Fry fearless as he recovers from injury
Published 12:00 am Tuesday, July 3, 2007
CLEMSON, S.C. — Roman Fry sounds like an advertisement for Nike. He has no fear.
Fry, the former All-American lineman for the Clemson Tigers, suffered a knee injury last season that not only ended his season, but threatened to end his hopes of playing in the NFL.
The injury cost Fry a first-day selection in April’s NFL draft and put him in a position to work his way back in shape in hopes of making a training camp.
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Despite the severity of the injury and the thought of re-injuring the knee that could end his career forever, Fry attacked the situation in his typical aggressive style.
“I never get scared. You’ve got to be mentally tough,” said Fry who reflected on some advice from his former high school coach Bob Lutz.
“Coach Lutz always said, ‘Adapt. Advance. Overcome.’ That was a great quote, and he was right. It was great advice.”
Fry’s love of the game was his motivation. He said he’s about 97 percent healthy and has amazed the doctor who did his knee operation, Dr. Scott Gillogly who is the team physician for the Atlanta Falcons.
“Dr. Gillogly couldn’t believe how well I have done so quickly, but he said if he was evaluating me and didn’t know me, there’s no way he would clear me to play,” said Fry.
“He said I want (the knee) to be stable and it will be. He said I have a new ligament. I’ll have to ice it more. Can I be a better player than before? Yeah. He said I still have a career ahead of me.”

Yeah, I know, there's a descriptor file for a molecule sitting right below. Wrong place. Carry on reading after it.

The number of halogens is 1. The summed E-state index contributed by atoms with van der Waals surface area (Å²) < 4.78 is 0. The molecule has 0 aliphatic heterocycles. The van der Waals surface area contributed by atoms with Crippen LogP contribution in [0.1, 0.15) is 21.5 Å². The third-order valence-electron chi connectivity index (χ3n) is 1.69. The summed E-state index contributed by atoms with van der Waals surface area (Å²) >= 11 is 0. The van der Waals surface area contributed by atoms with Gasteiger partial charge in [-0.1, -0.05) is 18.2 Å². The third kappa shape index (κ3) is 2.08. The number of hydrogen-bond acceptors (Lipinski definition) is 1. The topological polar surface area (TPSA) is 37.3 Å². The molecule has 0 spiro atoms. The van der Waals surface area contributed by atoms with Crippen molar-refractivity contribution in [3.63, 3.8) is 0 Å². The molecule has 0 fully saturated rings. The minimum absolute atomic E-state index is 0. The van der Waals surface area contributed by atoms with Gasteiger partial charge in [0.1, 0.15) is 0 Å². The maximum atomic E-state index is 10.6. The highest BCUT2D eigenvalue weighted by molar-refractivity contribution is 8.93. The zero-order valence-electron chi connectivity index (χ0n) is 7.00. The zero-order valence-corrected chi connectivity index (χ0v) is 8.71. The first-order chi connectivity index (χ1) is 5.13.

Before the draft several NFL teams contacted Fry including the Cleveland Browns, Kansas City Chiefs, Miami Dolphins and Washington Redskins.
Although Fry wants to be
in a camp this summer, the preseason Outland Trophy candidate said he just has to be patient.
“If you rush it and tear it up, then you’re in real bad shape. I’m trying to push myself, but if it’s not there in July, then we’ll go on. I don’t think it will be,” Fry said.
“It’s just been bad timing for me. Longevity-wise, I’ll be fine.
With the chance of playing this fall virtually erased, Fry said he will most likely play in the NFL Europe league in January or February.
“We’re hoping a team picks me up and sends me over there, but I’m going to be there no matter what,” Fry said.
After graduating last December, Fry has been doing some real estate work in Atlanta. Although he enjoys working, he said nothing will replace his love of playing football. In fact, he said the injury has enhanced his desire to play.
“I’m ready to play again. You don’t realize how much you miss it until you can’t play,” Fry said.
“But my time is coming. It’s just frustrating. I respect the game more. They’ll have to carry me off the field. I’m going to give it everything I’ve got.”
Fry’s hard work hasn’t produced all good results. He found himself in a situation recently that sounded more like comedian Ron White’s joke about getting thrown out of a bar in New York.
In fact, it might be even funnier. Fry was thrown out of a gym for working too hard.
“I wasn’t messing up any equipment or screaming and yelling. I was just doing my regular workout. The guy told me the next day, ‘You had a 70-year-old woman terrified. You’d better find another place to work out.’ I couldn’t believe it,” Fry said.
But then he joked, “I’m getting thrown out of the right places now.”